Topic: BPW/KS & KAFCE Recent Lobby Day Program about Bullying

 KUDL Radio - 98.1 FM

 Telephone Interview Notes: Beverly Johnson with Darcy Blake

Aired Sunday, March 19, 2000 at 6:40 a.m.


Who were the sponsors for our Lobby Day 
program about Bullying?
Kansas Family and Community Education (FCE) and Business and Professional Women of Kansas (BPW)
How can bullying be addressed 
through lobbying?
You can't legislate against bullying, although a  number of domestic violence and child abuse issues could be addressed through legislation. 
What was the purpose of the program? To educate our members, with the hope that they would then collaborate in their communities to present programs about bullying and domestic violence. After our program, we visited our legislators to educate them about the issue and express our concern.

Without education, there won't be recognition of bullying. Without recognition, there can be no change. Schools can educate children, but if children still experience bullying from and among adults--in the home and community--the education children receive in school will be greatly minimized.

Who presented the information? Randy Wiler, Director of the Kansas Bullying Prevention Program and a DARE officer with the Leawood Police Department. He spoke to us about what the schools and law enforcement are doing.
  Dennis Vanderpool, Executive Director of Associated Youth Services in Kansas City, Kansas presented stories about young people who ultimately are in trouble in school and with the law.
  Elaine Johannes, with K-State Research and Extension, talked to us about the impact of bullying on the family and community. She has written several excellent programs about domestic violence including one on verbal abuse and one on bullying, which we hope will be presented to local communities as a result of our Lobby Day event.
  Kansas Keys for Networking in Topeka presented real life examples of bullying by four middle-school youth who have been bullies and victims. 
What is bullying?  Hurtful; occurs over a period of time; between persons of unequal power.
We've always had bullying. 
What's the big deal? 
 It's true that we've always had bullies, but today's bullying is becoming much more vicious, and with the added ingredient of guns, far more dangerous. Frequently, it is the tormented who resort to violence as a means of revenge or just ending their pain. The torment becomes so unbearable, that they no longer care about the consequences for themselves.
Is bullying behavior connected to violence?  If there is no intervention, bullying nearly always increases in frequency and intensity. Eventually, it nearly always ends with physical abuse.

25% of children who bully have at least one criminal conviction by the time they are 30, and a high percentage of prison inmates experienced abuse as children.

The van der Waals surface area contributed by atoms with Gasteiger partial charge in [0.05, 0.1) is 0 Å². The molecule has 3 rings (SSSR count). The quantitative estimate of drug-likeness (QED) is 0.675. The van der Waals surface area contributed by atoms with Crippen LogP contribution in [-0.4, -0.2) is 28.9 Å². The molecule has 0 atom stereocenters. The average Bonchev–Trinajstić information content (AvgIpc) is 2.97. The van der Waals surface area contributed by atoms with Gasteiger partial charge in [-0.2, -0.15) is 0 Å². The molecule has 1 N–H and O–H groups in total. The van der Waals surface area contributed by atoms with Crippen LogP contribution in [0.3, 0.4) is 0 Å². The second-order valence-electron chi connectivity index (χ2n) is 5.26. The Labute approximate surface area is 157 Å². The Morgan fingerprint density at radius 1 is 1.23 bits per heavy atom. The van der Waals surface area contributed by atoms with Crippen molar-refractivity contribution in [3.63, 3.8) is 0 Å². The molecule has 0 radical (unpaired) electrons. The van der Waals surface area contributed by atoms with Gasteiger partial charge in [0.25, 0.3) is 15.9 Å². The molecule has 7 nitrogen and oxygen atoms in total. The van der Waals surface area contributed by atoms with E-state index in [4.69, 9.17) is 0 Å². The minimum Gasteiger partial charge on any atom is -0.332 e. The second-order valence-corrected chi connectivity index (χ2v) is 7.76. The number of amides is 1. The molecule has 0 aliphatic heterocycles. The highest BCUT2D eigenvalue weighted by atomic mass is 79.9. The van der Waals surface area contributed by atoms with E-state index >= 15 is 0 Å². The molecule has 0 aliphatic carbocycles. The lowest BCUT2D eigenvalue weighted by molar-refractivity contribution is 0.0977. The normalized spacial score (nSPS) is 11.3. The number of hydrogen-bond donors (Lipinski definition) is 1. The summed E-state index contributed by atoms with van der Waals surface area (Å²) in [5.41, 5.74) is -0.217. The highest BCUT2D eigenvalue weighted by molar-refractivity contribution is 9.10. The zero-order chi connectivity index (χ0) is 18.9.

Is bullying connected to domestic abuse? Young bullies typically grow up to be adult bullies. Abuse is largely learned behavior, attitudes, and patterns of communications. 
Isn't bullying just an issue of children? No. Bullying is pervasive in all segments of society. Home, school, religious institutions, workplace, athletics, politics, and social organizations.
Can Kansas address bullying in schools?  Yes. Kansas is the only state which has developed a set of lesson plans for teachers to use in the classroom in teaching about bullying, violence and hate. A set of comprehensive lesson plans and information can be found at the Kansas Bullying Prevention Program web site:
Doesn't research show that bullying 
is primarily a "male" behavior? 
At one time this might have been true, but increasingly, girls are bullies. 
What are the most significant concerns 
facing youth with regard to bullying?
This was effectively addressed by 13-year olds in their drama. They don't fit in; nobody intervenes; adults don't listen to them; the impact of bullies isn't well enough recognized.
What are some examples of bullying? Taunting; name calling; ostracizing; recurring harassment; threats; intimidation
Who are the typical victims? People who are perceived to be weaker for any reason--adults and children. People who are different. The geeks, the nerds. People who look, speak, dress differently. Persons with disabilities. 
What can be done to help victims? Speak out on their behalf; teach them optional responses. Researchers are finding that bullying behavior is prevalent even at the pre-school level, and that is where we must start teaching children new behaviors and more effective ways to communicate needs and feelings. Teachers can use role playing to show children how different approaches work.
What can be done to help bullies? Try to learn what their needs are. Frequently they are bullied in another area of their life. They turn around and bully others trying to build up their damaged self-esteem.

Listen to them. Tell them that what they are doing is harmful and wrong. Let them know you care about them, too, but that they must stop their hurtful behavior. Teach them more appropriate options.

What can we teach children generally?  How painful and harmful bullying can be to the victim--and utlimately to the bully. That the affects of bullying can last a lifetime. And--into succeeding generations.

Bullying always hurts. 
It never hurts to be kind.

What can we do as adults? We can intervene--speak up. We can learn better communications skills as adults, so that we are good role models for our children--we will also be more effective adults.